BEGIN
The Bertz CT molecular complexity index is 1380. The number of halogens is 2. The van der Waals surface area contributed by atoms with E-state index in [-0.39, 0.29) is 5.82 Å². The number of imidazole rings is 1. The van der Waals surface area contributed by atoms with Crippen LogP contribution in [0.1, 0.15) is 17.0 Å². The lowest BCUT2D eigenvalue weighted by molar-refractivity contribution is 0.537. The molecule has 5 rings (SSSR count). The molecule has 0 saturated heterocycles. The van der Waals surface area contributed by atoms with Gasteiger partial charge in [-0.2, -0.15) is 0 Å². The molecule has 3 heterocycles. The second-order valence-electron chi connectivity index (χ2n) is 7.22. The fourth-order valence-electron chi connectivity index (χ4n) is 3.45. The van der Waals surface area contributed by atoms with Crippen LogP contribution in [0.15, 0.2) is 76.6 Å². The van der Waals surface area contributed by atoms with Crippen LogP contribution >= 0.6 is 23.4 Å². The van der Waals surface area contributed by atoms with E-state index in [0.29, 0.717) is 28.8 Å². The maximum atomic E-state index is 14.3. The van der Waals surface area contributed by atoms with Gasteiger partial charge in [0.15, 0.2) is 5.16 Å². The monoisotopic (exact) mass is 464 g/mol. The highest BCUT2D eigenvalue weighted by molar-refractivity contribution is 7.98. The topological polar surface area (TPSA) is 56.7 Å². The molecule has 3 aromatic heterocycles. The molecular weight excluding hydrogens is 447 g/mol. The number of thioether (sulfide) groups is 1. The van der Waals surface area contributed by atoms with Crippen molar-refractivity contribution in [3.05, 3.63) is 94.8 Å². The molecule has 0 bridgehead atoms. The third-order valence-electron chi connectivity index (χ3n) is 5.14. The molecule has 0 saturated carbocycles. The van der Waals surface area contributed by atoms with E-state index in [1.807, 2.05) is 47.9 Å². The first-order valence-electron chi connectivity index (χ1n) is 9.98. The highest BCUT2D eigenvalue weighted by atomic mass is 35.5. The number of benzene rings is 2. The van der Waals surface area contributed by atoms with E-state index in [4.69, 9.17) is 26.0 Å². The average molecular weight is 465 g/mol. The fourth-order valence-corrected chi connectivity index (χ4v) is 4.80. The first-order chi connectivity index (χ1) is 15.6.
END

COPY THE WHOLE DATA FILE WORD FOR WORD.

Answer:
The Bertz CT molecular complexity index is 1380. The number of halogens is 2. The van der Waals surface area contributed by atoms with E-state index in [-0.39, 0.29) is 5.82 Å². The number of imidazole rings is 1. The van der Waals surface area contributed by atoms with Crippen LogP contribution in [0.1, 0.15) is 17.0 Å². The lowest BCUT2D eigenvalue weighted by molar-refractivity contribution is 0.537. The molecule has 5 rings (SSSR count). The molecule has 0 saturated heterocycles. The van der Waals surface area contributed by atoms with Gasteiger partial charge in [-0.2, -0.15) is 0 Å². The molecule has 3 heterocycles. The second-order valence-electron chi connectivity index (χ2n) is 7.22. The fourth-order valence-electron chi connectivity index (χ4n) is 3.45. The van der Waals surface area contributed by atoms with Crippen LogP contribution in [0.15, 0.2) is 76.6 Å². The van der Waals surface area contributed by atoms with Crippen LogP contribution >= 0.6 is 23.4 Å². The van der Waals surface area contributed by atoms with E-state index in [0.29, 0.717) is 28.8 Å². The maximum atomic E-state index is 14.3. The van der Waals surface area contributed by atoms with Gasteiger partial charge in [0.15, 0.2) is 5.16 Å². The monoisotopic (exact) mass is 464 g/mol. The highest BCUT2D eigenvalue weighted by molar-refractivity contribution is 7.98. The topological polar surface area (TPSA) is 56.7 Å². The molecule has 3 aromatic heterocycles. The molecular weight excluding hydrogens is 447 g/mol. The number of thioether (sulfide) groups is 1. The van der Waals surface area contributed by atoms with Crippen molar-refractivity contribution in [3.05, 3.63) is 94.8 Å². The molecule has 0 bridgehead atoms. The third-order valence-electron chi connectivity index (χ3n) is 5.14. The molecule has 0 saturated carbocycles. The van der Waals surface area contributed by atoms with E-state index in [1.807, 2.05) is 47.9 Å². The first-order valence-electron chi connectivity index (χ1n) is 9.98. The highest BCUT2D eigenvalue weighted by atomic mass is 35.5. The number of benzene rings is 2. The van der Waals surface area contributed by atoms with E-state index in [4.69, 9.17) is 26.0 Å². The average molecular weight is 465 g/mol. The fourth-order valence-corrected chi connectivity index (χ4v) is 4.80. The first-order chi connectivity index (χ1) is 15.6.